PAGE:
4. Betsy Pfau says:

    I have many friends and cousins who went to “Moo U”. We teased them about that, but one of my best friends was in the five year vet program and went on to become one of the first board-certified animal behavioralists. MSU is a good school, but I still never went to the big State Fair in Detroit.

    Your description of the Apple Fair is delightful, Khati – just what a fair should be. I love the photo of the kids in the little locomotive – sweet! And yes, community should be at the heart of all these events.

    • Khati Hendry says:

      I thought I might count on our Michiganders to weigh in. MSU was, and is, an enormous presence in the state, in its way. Has a medical school too now. We used to get ice cream from the university dairy cows and hike through the forestry pinetum and arboretum. The Big Ten football games were huge, literally, and there were as many students as inhabitants of East Lansing.

  5. Marian says:

    This was delightful, Khati, and I loved the memories of apples. Remember really good Macintoshes? Have you ever gone to Apple Hill in Northern California? It’s really commercial and crowded (and least pre-COVID), but I can almost smell the cinnamon in the pies.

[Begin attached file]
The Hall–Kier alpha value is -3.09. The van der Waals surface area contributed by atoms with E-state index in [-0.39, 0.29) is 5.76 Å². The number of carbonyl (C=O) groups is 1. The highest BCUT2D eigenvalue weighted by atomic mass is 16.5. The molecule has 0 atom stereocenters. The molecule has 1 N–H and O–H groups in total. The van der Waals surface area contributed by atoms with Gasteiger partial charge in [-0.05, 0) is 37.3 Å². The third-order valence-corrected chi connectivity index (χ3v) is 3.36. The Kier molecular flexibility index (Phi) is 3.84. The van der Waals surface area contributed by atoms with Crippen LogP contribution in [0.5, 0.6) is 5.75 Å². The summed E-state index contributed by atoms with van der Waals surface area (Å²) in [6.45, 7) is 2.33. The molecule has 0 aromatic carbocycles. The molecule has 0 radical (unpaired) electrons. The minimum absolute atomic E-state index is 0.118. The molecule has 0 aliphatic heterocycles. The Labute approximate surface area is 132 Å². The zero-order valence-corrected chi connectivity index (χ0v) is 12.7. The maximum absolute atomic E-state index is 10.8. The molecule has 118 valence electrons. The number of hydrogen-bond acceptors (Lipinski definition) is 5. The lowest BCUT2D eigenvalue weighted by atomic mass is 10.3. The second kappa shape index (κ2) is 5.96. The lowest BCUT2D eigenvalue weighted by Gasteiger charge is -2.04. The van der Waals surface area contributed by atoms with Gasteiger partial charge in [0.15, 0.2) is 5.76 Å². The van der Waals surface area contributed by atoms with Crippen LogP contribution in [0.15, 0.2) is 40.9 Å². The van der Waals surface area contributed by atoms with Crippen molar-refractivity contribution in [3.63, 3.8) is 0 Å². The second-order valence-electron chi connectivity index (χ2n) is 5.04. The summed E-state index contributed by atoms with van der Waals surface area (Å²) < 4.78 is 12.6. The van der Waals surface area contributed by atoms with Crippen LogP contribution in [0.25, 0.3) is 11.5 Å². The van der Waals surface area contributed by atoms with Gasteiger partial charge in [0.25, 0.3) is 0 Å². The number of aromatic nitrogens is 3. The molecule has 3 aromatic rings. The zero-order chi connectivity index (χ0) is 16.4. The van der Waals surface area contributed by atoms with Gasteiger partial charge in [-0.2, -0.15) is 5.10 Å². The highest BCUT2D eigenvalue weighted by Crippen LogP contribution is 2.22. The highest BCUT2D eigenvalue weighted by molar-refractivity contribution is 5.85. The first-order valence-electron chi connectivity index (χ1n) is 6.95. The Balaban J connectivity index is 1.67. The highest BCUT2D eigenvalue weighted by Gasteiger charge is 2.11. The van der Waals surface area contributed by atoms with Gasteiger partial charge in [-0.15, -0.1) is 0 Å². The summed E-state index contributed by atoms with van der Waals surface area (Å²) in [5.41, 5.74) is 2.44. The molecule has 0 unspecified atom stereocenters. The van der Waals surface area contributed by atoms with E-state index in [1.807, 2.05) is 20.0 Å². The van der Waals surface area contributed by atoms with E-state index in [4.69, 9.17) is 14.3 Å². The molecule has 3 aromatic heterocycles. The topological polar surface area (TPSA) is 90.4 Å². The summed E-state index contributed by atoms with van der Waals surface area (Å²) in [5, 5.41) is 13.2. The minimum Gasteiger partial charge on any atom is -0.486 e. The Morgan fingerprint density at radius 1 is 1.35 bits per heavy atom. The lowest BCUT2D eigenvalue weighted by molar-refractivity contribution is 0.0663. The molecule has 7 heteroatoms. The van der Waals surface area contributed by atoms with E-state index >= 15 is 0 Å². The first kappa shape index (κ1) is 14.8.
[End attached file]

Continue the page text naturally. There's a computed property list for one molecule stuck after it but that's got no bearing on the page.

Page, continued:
• Khati Hendry says:

      I haven’t gone to Apple Hill, but the pies do sound tempting! I did go to the Gilroy Garlic Festival years ago, which was amazing (garlic perfume?), but it was so popular that we got into the biggest traffic jam ever coming home.

  6. Suzy says:

    I love this story, Khati, both the look into your parents’ ag backgrounds (and yet they never took you to a fair), and your recent experiences with the Summerland Fair. It sounds delightful, and glad to hear that the young people are bringing fresh energy to it. Great pictures too, I especially like the kids in the cylindrical cars being pulled by an ATV. You were more successful than I was in getting multiple photos to line up neatly, we’ll have to discuss your technique.

    • Khati Hendry says:

      Yes, that funky little kids’ ride is adorable! Those picture ms were from the web page, but are the real deal. I have no idea how they lined up either!!! I have struggled to position pictures in Retrospect. I think I may have pushed the “add media” button, then browsed and added them all to the Retrospect picture section one after the other—then when I selected one to add in, they all populated together. Give it a try?

  7. Laurie Levy says:

    I loved your description of Summerland and its fair, It made me picture a simpler time and did not seem to be the junk-filled experience I associate with state fairs. Celebrating a community makes sense. I would go to something like that if it is ever safe to do so again.

  8. Wonderfully told, Khati. And your last line absolutely nails it. It is so true. A fair is its own emoji.